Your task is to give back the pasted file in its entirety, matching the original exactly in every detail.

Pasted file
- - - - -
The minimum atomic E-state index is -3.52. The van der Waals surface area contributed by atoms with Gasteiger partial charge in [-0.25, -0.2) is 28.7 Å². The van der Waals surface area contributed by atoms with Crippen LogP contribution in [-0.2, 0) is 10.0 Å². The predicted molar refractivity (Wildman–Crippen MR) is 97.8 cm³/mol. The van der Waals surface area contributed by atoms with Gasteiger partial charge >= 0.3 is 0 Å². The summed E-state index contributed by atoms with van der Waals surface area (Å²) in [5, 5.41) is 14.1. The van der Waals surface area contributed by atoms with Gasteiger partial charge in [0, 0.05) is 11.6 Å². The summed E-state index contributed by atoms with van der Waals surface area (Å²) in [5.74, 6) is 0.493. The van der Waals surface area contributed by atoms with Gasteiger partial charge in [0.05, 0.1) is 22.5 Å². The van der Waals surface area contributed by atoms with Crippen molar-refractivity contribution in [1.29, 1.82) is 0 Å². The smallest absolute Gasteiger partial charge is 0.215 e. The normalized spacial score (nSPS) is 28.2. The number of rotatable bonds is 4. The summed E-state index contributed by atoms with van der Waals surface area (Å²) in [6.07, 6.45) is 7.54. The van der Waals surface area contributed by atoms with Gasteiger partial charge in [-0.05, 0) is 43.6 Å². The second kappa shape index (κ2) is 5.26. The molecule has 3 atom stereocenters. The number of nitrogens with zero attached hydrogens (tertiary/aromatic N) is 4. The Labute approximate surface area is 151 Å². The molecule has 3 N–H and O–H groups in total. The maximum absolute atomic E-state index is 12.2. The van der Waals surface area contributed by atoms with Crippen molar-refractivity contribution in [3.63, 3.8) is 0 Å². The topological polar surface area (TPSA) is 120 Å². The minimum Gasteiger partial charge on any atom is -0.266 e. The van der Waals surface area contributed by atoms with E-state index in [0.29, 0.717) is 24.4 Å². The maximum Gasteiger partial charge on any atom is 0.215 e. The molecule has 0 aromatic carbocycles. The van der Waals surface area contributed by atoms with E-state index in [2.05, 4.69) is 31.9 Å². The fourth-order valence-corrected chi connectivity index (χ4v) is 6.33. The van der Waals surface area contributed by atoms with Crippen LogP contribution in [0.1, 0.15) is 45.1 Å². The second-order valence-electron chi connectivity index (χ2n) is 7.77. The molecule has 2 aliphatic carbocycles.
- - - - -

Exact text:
The minimum atomic E-state index is -3.52. The van der Waals surface area contributed by atoms with Gasteiger partial charge in [-0.25, -0.2) is 28.7 Å². The van der Waals surface area contributed by atoms with Crippen LogP contribution in [-0.2, 0) is 10.0 Å². The predicted molar refractivity (Wildman–Crippen MR) is 97.8 cm³/mol. The van der Waals surface area contributed by atoms with Gasteiger partial charge >= 0.3 is 0 Å². The summed E-state index contributed by atoms with van der Waals surface area (Å²) in [5, 5.41) is 14.1. The van der Waals surface area contributed by atoms with Gasteiger partial charge in [0, 0.05) is 11.6 Å². The summed E-state index contributed by atoms with van der Waals surface area (Å²) in [5.74, 6) is 0.493. The van der Waals surface area contributed by atoms with Gasteiger partial charge in [0.05, 0.1) is 22.5 Å². The van der Waals surface area contributed by atoms with Crippen molar-refractivity contribution in [1.29, 1.82) is 0 Å². The smallest absolute Gasteiger partial charge is 0.215 e. The normalized spacial score (nSPS) is 28.2. The number of rotatable bonds is 4. The summed E-state index contributed by atoms with van der Waals surface area (Å²) in [6.07, 6.45) is 7.54. The van der Waals surface area contributed by atoms with Gasteiger partial charge in [-0.05, 0) is 43.6 Å². The second kappa shape index (κ2) is 5.26. The molecule has 3 atom stereocenters. The number of nitrogens with zero attached hydrogens (tertiary/aromatic N) is 4. The Labute approximate surface area is 151 Å². The molecule has 3 N–H and O–H groups in total. The maximum absolute atomic E-state index is 12.2. The van der Waals surface area contributed by atoms with Crippen molar-refractivity contribution in [3.63, 3.8) is 0 Å². The topological polar surface area (TPSA) is 120 Å². The minimum Gasteiger partial charge on any atom is -0.266 e. The van der Waals surface area contributed by atoms with E-state index in [0.29, 0.717) is 24.4 Å². The maximum Gasteiger partial charge on any atom is 0.215 e. The molecule has 0 aromatic carbocycles. The van der Waals surface area contributed by atoms with E-state index in [2.05, 4.69) is 31.9 Å². The fourth-order valence-corrected chi connectivity index (χ4v) is 6.33. The van der Waals surface area contributed by atoms with Crippen LogP contribution in [0.1, 0.15) is 45.1 Å². The second-order valence-electron chi connectivity index (χ2n) is 7.77. The molecule has 2 aliphatic carbocycles.